I can’t call you: it rained.
you, far off deep dearth space
my voice trailing
left in the birdless wire
washed through and leaking onto them
onto the honeysuckled road
where the freckle-braided girl drips
her sweet hummingbird water
onto the backfence-met boy.
I can’t call you: it rained.
On the shady back porch of his summer home,
Uncle Dan, even and easy like my mother,
constructs a lamp from wooden matchsticks.
Calls me Crisco.
A poem about the night should offer
solace at the end, and, on the way, a list
of images the dark assembles
for our pleasure
Your uncle Paulie told you never carry a knife unless you know how to use it, right? That advice kept you alive for years. Even if it didn’t stop that kid from shooting you tonight, goddamnit. You’re flat on your back trying to hold your own blood in with your bare hands, wondering why it doesn’t hurt like hell.
I care for small animals.
Once a week, I smuggle mice out of work. I stuff my jacket pockets with three sometimes four mice and deliver them from their overpopulated cages to freedom. It is a non-profit, non-political, non-religious, even-the-smallest-animals-count campaign that I started three weeks ago. It is a fact that mice can swim up to a mile and a half before they exhaust their energy and drown. With a highly acute sense of smell, they can also find their way home from up to five miles away.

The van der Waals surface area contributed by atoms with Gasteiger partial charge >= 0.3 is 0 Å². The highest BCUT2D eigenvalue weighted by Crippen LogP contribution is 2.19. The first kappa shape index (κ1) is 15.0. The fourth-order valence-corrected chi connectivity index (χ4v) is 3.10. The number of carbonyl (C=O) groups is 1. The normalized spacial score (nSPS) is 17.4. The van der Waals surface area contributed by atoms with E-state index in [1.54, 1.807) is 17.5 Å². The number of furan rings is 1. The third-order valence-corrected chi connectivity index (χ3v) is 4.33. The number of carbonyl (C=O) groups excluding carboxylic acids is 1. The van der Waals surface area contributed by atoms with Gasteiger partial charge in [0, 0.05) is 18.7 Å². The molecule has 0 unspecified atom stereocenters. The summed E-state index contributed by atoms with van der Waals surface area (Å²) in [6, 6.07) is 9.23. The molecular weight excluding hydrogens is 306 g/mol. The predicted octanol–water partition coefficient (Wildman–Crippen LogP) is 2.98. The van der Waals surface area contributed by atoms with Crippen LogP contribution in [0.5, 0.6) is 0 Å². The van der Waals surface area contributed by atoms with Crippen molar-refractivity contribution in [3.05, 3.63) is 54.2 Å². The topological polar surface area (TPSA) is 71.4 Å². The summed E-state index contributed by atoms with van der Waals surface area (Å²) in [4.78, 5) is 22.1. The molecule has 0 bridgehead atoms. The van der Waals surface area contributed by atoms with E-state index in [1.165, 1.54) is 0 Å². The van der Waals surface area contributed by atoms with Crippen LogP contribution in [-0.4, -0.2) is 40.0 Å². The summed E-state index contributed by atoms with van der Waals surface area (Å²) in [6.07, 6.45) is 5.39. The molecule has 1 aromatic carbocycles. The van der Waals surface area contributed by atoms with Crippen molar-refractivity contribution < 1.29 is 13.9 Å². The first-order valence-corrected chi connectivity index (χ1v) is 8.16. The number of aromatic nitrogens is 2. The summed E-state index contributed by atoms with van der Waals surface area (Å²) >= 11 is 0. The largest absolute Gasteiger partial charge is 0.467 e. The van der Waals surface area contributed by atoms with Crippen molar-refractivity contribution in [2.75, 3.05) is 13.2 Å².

Once in a blue moon, Mark turns to Leigh and grins, revealing the coin-slot space between his even front teeth.
“Maybe I should break it off,” he tells her. Usually it’s after the last ripples have subsided, while she lies wrapped in one of his brown sheets and he’s sliding away, showing his well-muscled back as he goes for the bottle of Black Bush he keeps under the nightstand. They meet in the apartment above his restaurant, two rooms expensively furnished in hypothermic chrome.
As Carl Crowley eased his pickup over the rock-studded dirt road, a white dog slid from wheel-well to wheel-well, too weak to lift her head, too weak to whimper, her one good eye rubbing in the sandy, cold steel track bed. The dog was nothing more than loose bones and filth, and when Carl pulled up at the end of the road, she came to rest at the front of his track like a half-filled sack of grain.
The middle of the Brooklyn Bridge is not quiet, peaceful, or romantic, but sometimes when we were there together it seemed that way. We would meet there on summer Fridays, late afternoon; he would bike in from Manhattan and I would ride in from Brooklyn. We would meet somewhere in the middle, whoever got there first parking the bike and staking our claim.
My size defines me. My circle of friends consists of the New Yorker, the Chemist, the Chesty One, the Red Head….and me, the Little One. For a long time I searched for a bigger, better way to describe myself. When I least expected it, I found the answer. Ironically, size had EVERYTHING to do with it.
It was Friday afternoon. We had been throwing around the Frisbee, but the collars of our Oxford-cloth shirts were already sweat-soaked, and we were tired of feeling out of shape. We lay on the back of Jon’s Toyota Corolla in our cheap aviators as the sun slowly started to go down on another day in Northern Virginia.It was September of my senior year and I tasted real freedom. I was seventeen and for the first time in my adult life I was almost content.